Yes, but you don't know which part of increasingMessage holds just your data length. If you are sure the entire member should only hold a single number, you can test -- a full 64-bit value. – Rad Lexus Jan 25 '14 at 23:57

In a union, all the fields are overlapping. Hence, the size of a union is equal to the size of the largest field in it.

As to your question:

You need to specify the name of the field on which you want to apply the operation, by adding a reference to it after For example, But please note that all the other fields in your union will also be affected every time you change this field, as they are all overlapping each other.

Usually, in order to indicate the relevant field, the entire union is placed within a struct which contains an additional enum which is used in order to indicate that field. For example:

typedef enum

typedef struct
    msg_type_e type;
    union CANDATA cd; // 0x08,0x0C CAN_TDLxR,CAN_TDLxR: Data payload (low, high)
share|improve this answer

Usually when you use unions you should know which member has correct data in it. If it is not possible, you will need to add a variable to CANRCVBUF to indicate which member is correct. That's a C way to use inheritance.

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@EricPostpischil my bad, sorry for that. I'll edit my answer to comply – Michał Jan 25 '14 at 23:46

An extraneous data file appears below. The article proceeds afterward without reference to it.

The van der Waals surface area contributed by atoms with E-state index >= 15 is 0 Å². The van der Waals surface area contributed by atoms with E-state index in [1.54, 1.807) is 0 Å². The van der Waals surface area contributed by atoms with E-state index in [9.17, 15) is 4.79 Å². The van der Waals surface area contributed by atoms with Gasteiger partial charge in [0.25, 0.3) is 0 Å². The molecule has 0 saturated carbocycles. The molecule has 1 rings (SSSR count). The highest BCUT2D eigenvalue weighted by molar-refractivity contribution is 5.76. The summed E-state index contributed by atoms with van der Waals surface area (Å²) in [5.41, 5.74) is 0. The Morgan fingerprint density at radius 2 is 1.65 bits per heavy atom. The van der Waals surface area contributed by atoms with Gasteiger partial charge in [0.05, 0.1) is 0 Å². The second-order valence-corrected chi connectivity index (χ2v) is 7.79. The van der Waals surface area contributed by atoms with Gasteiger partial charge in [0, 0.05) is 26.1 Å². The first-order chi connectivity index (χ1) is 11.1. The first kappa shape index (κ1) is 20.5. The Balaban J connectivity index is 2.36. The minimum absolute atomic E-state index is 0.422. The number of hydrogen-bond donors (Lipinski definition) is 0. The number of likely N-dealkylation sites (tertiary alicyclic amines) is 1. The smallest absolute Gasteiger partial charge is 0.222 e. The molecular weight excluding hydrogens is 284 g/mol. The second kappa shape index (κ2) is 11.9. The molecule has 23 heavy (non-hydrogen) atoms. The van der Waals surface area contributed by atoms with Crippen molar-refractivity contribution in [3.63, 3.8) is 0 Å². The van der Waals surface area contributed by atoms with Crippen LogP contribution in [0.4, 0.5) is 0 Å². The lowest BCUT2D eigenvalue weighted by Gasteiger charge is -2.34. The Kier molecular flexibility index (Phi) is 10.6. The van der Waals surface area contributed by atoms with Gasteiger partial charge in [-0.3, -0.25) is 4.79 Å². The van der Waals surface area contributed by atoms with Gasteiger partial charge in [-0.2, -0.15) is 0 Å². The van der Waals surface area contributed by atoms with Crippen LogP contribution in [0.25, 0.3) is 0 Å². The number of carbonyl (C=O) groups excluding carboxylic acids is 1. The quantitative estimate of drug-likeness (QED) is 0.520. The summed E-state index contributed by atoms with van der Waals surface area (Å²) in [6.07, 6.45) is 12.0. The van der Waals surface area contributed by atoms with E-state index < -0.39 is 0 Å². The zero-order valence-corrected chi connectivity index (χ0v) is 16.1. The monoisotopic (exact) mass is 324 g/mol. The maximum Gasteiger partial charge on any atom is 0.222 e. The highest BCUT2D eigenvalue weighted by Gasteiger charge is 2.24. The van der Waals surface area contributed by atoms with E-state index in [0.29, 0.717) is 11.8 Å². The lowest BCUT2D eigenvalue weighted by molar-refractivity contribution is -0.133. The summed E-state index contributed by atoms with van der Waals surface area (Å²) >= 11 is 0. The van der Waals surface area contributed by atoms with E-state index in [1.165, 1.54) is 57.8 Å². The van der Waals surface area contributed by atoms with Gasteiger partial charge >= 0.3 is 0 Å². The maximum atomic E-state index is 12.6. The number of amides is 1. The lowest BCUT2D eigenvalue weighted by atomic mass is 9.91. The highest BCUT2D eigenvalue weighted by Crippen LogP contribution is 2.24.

The standard says it is the first named member of a union that receives a static initialiser, thus you are implicitly saying = 0x0000 when you declare it.

In general it is most robust to work on the largest member of a union in cases like this. If you don't know any better, then:; &= 0xFFFF;

is the safest way to do a 16-bit count - if you don't know the endianness then you don't know which of[0] and[3] is the least significant 16 bits of a CANDATA so you might as well guarantee it's consistent in local endianness. Of course, if it has to be communicated to another system that's another matter, but documentation should clearly define any requirements there.

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So, if I got your intention correctly, you want to loop through, from 0 to 65535. As others stated, union's members overlap with each other, i.e. ull, sll, ui[2], ..., all point to the same memory. In other words, these different fields are in the same memory address and store the same value, but you can represent that same value with different types by accessing different fields.

Thus, a simple loop over eg ull can do the trick, like:

for ( = 0;<65536;

Now, if you only want to loop through the lease significant bits of your data, you need to make the loop a little bit more complicated:

for ( &= 0xFFFFFF00;( & (0x000000FF))<65536;

Finally, pay attention that how different fields of is interpreted depends on the endianness of your target machine as well as your programs semantic. For example, if, this might mean that[0]=0x11 and[3] = 0x44, or alternatively[0]=0x44 and[3]=0x44, depending on the endianness.